About the course

Our BA History and English Literature gives you the opportunity to study two subjects that speak closely to each other.

Just as poems, plays and novels can offer historians different ways to look at the past, historical documents can also be read as texts to be interpreted as works of narrative.

For both English Literature and History we have modernized and diversified our curriculum to reflect our changing world. Within our research-led courses you’ll study canonical texts and periods of history familiar to a traditional English or History degree but also voices and histories that reflect our modern, globalized 21 st century experiences.

You’ll start this joint degree with a core module that will teach you the skills of close analysis of literary texts. Reflecting on poetry by Danez Smith and Sylvia Plath, Caryl Churchill’s play Cloud 9 as well as work by Shakespeare and Zadie Smith, you’ll discover new ways of thinking about what literature is, and how to read it.

Also in your first year you’ll work through the Historian’s Toolkit, which helps you make the transition from school to university-level study. You will be introduced to an array of primary sources. You’ll also gain insights into historiography, to understand what influences historians, why they write the way they do and how they interact with one another.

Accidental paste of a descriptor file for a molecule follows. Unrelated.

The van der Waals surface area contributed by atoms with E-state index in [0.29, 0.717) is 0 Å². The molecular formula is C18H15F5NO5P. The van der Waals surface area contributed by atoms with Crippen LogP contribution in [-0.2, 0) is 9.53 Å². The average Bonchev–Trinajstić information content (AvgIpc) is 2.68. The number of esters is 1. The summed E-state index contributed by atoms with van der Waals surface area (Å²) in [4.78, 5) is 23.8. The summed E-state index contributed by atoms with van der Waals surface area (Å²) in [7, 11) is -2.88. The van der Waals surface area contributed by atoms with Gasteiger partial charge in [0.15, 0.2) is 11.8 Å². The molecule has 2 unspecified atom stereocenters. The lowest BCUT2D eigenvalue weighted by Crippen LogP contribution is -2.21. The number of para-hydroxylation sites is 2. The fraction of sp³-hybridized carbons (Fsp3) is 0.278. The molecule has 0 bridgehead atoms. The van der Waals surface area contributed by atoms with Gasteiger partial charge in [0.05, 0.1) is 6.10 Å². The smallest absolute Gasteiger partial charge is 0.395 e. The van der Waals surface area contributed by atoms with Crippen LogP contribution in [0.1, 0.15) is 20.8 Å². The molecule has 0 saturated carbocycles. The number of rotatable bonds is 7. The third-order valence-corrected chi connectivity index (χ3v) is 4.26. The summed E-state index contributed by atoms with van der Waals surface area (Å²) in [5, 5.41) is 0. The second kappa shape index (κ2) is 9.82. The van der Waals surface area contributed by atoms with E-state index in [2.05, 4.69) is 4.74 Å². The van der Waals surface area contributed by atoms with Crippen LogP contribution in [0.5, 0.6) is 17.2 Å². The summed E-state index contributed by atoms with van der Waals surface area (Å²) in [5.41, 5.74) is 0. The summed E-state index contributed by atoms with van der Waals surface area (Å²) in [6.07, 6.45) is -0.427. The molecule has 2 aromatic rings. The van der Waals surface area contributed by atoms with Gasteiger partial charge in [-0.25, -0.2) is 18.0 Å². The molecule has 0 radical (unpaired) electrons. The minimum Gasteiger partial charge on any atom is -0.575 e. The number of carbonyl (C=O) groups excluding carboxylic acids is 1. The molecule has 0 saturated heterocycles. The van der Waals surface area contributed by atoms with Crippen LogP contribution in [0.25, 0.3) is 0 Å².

Throughout your course, the common link between the two disciplines will be your analysis and interpretation of texts. The skills you’ve learned in your close reading of fiction are in many respects the same as those you will apply to your analysis of historical documents.

One of your second-year core English Literature modules is period-based, focusing on the 18th century, and offers a good example of how English and History are complementary. Your study of 18th century print culture and the emergence of the novel will be enhanced by your understanding of the politics of the day.

In your final year your courses will cover themes aligned to our academics’ research interests. You’ll have the chance to follow your interests and shape your studies, which could include African American literature, young adult fiction, or literary adaptations. Your History modules may focus on a particular region, such as Europe, or period, such as the 20th century. 

Fact sheets 2019 Course fact sheet 1 BA (Hons) History
Programme specifications 2019 Programme specification 1 BA (Hons) History 2019 Programme specification 2 BA (Hons) English Literature